Who me? Robert Downey Jr. plays an inglorious bastard.
If there ever was an inglorious bastard, Sherlock Holmes (Robert Downey Jr.) fits the description. Using Dr. John Watson’s (Jude Law) dog as a test subject for his experiments, dragging his best friend into battle as he runs from the large boulder-like henchmen he just pissed off and shamelessly ruining his friend’s courtship with a lady, Holmes is that friend you all know and love: the moocher.
“Holmes, does your depravity know no bounds?” his friend Dr. Watson even asks him.
It's nice to have famous friends, but too bad Sherlock Holmes (Robert Downey Jr.) is a moocher.
Yet you can’t hate Sherlock Holmes, even as he is rummaging through your clothes because he had run out of clean closes to wear. You can’t hate Sherlock Holmes, even as he lands you in a night in jail, as your girlfriend bails you out the next morning. You can’t hate Sherlock Holmes as he purposefully leaves his gun in your hand, knowing that you will reluctantly follow him into danger.
Yes, you might get frustrated, angry and even despise the bastard who got you into trouble, but you can’t totally hate Holmes because you admire him. You respect the intellectual prowler and his impeccable power of observation. You value his logic and reasoning, despite his ability to uncannily rope you into his latest scheme, abusing your good intentions.
Hey, House and Wilson, no homo or anything...
Robert Downey Jr. and Jude Law become the Dr. Gregory House (Hugh Laurie) and Dr. James Wilson (Robert Sean Leonard) from the television drama House M.D. of the big screen in Director Guy Ritchie’s latest released film Sherlock Holmes.
In additional to Robert Downey Jr. and Jude Law’s budding bromance (as Holmes succeeds in making Watson his bitch), the fast-paced, action-packed thriller is filled with a bunch of other goodies.
The first few minutes of the film might as well have been a scene from Blizzard Entertainment’s hellish role-playing game Diablo as two guys two guys run through a mausoleum-type building, men in long hooded cloaks following their wake as a woman strapped to the alter awaits sacrifice.
The first rule of fight club is, you don't talk about fight club.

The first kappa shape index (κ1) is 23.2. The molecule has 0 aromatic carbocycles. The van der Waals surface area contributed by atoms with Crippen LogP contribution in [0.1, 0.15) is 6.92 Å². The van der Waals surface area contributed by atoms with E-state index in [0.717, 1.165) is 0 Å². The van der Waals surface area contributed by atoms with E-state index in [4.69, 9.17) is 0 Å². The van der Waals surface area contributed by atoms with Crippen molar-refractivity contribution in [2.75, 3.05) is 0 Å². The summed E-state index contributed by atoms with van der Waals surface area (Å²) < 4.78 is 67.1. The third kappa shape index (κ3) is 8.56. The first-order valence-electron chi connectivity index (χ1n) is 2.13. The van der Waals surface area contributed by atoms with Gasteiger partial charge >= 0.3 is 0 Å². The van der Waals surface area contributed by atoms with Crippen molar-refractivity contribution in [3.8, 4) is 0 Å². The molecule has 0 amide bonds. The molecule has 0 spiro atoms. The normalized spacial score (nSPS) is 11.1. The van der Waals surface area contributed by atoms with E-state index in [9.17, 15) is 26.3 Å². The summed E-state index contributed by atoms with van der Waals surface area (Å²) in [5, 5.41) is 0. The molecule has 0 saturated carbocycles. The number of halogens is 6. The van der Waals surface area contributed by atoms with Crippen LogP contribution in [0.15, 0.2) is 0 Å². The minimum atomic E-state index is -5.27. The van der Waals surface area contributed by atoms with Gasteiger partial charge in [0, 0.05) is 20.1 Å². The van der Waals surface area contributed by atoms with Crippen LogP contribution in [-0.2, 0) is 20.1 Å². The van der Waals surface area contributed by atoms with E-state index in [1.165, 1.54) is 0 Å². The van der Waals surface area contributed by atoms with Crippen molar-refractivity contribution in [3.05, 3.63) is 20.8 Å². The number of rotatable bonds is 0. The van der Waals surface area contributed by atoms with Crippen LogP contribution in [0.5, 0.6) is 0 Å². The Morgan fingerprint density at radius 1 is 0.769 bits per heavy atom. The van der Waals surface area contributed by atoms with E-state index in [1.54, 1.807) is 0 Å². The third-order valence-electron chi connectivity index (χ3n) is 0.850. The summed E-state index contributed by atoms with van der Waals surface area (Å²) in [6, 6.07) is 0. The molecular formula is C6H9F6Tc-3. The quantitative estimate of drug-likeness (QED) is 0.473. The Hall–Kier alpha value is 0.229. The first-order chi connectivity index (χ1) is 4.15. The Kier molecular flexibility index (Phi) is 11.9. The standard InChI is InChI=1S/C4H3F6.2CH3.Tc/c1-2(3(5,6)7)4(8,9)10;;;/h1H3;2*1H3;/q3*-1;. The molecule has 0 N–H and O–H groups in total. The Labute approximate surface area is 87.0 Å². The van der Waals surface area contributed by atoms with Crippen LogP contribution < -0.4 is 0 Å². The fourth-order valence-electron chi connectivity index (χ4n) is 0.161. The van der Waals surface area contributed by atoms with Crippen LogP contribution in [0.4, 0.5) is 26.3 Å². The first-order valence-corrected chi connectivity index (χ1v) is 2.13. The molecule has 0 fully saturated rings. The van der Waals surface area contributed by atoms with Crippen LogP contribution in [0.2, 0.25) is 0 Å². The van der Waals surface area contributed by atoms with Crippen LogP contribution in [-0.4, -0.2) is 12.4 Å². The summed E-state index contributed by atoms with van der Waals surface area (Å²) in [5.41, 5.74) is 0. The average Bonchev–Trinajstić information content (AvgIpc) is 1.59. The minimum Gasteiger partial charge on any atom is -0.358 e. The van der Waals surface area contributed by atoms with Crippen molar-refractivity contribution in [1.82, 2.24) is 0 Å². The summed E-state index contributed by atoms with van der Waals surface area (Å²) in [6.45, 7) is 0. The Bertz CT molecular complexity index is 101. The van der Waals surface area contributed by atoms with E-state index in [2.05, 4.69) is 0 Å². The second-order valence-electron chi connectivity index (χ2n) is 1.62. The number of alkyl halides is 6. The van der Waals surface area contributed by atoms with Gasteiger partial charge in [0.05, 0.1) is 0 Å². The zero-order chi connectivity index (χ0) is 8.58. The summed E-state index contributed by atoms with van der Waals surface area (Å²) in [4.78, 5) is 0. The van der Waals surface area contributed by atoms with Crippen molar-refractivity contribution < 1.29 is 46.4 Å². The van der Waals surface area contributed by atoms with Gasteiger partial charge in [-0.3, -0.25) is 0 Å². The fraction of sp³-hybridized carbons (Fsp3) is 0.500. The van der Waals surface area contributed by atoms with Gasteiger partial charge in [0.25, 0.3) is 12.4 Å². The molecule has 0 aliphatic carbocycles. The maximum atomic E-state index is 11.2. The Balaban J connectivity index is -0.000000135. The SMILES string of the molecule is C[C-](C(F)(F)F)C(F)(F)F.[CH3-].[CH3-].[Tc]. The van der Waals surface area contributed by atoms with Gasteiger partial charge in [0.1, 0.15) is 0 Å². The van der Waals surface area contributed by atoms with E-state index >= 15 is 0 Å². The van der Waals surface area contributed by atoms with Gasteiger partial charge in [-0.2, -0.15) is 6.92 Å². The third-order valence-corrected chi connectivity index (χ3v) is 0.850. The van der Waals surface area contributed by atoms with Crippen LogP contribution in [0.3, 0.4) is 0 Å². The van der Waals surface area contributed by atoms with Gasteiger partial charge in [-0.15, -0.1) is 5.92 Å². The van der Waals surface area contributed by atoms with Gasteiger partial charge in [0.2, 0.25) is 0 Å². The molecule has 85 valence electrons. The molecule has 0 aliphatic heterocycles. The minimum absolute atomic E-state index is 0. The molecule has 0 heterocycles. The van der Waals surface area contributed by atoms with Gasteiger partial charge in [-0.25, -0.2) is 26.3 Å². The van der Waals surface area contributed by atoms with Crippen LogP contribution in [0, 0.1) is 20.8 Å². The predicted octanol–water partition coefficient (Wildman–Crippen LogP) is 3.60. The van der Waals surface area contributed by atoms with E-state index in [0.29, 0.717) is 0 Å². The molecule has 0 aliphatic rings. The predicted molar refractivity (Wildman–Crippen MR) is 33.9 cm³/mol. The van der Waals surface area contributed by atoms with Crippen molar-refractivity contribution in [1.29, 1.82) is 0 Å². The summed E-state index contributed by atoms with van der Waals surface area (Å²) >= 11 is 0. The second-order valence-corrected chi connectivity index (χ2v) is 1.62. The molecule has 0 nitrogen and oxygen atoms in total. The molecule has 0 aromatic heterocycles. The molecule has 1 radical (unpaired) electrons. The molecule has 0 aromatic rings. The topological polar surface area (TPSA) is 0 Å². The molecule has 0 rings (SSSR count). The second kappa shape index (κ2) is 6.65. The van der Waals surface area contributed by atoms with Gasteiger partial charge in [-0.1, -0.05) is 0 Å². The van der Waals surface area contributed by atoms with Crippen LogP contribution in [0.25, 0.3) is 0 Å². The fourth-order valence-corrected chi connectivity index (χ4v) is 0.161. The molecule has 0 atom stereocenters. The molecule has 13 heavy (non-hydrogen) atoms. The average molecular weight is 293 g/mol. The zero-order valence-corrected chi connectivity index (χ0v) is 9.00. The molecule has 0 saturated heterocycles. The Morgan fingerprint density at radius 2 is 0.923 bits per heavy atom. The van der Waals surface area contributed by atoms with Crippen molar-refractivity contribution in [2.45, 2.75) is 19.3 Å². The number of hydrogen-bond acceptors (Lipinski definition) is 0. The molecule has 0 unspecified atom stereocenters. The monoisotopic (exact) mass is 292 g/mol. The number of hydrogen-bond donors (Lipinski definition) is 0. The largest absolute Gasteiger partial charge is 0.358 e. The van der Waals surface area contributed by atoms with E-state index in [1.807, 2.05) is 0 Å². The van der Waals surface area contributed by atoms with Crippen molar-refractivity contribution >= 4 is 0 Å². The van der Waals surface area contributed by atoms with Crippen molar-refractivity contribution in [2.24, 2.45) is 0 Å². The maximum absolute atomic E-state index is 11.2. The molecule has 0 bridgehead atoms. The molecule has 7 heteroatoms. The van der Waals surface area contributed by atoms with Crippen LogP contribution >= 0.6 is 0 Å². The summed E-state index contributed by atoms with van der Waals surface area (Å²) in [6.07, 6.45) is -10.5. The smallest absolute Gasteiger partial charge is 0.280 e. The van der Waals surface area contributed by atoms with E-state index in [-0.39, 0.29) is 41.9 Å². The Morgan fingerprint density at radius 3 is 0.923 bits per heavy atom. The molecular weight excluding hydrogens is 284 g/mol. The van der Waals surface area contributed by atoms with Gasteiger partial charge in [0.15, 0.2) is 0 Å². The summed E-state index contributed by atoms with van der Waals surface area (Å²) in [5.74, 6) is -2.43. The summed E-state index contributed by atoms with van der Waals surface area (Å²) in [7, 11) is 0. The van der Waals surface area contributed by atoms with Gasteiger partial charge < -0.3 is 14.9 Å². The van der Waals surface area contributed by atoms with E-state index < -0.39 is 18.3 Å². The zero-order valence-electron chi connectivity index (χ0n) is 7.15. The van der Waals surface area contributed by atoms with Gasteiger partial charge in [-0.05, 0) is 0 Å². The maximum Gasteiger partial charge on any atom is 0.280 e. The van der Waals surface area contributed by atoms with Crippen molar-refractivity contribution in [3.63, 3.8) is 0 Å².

Downey’s Jr. narration of how to properly dispose a guy is reminiscent to the narration of David Fincher’s film Fight Club—dark and biting. The sequence of the fight scenes are quickly spiced with half second clips, and the original music from Hans Zimmer is superb.
Meanwhile, the beautifully filmed filth of London will have you hum Sweeny Todd’s “No Place Like London”: “There’s a whole in the world like a great black pit, and the vermin of the world inhabit it, and its morals aren’t worth what a pin can spit, and it goes by the name of London.”
Like anyone else fond of the television shows such as House, Bones, CSI, Numb3rs, and Criminal Minds, I love a good mystery. In this case, I loved how all the pieces fell in place —much like how all the scenes in Quentin Tarantino’s Inglorious Bastards came together— as Holmes began to question his firm belief in logic with the case of Lord Blackwood’s (Mark Strong) resurrection from the grave.
Meanwhile, Holmes’ peculiar relationship with the Irene Adler (Rachel McAdams), a petty criminal who loved to steal expensive jewelry, will have you questioning Holmes already promiscuous morals.
“In another life, Mr. Holmes, you would have made a excellent criminal,” Inspector Lestrade (Eddie Marsan) tells him.
A threesome, anyone?
Yet despite how close Holmes is to picking the lock for the sole purpose of stealing, he does not pick the locks out of moral ambivalence but intellectual curiosity. Holmes is attracted to Irene Adler, not only because she’s a pretty face who would most likely screw him over like one of John Keat’s “La Belle Sans Merci”s, but because she is a complex character.
As the film ends with hints of a sequel, the ingenious detective of Scotland Yard will guarantee a fun ride.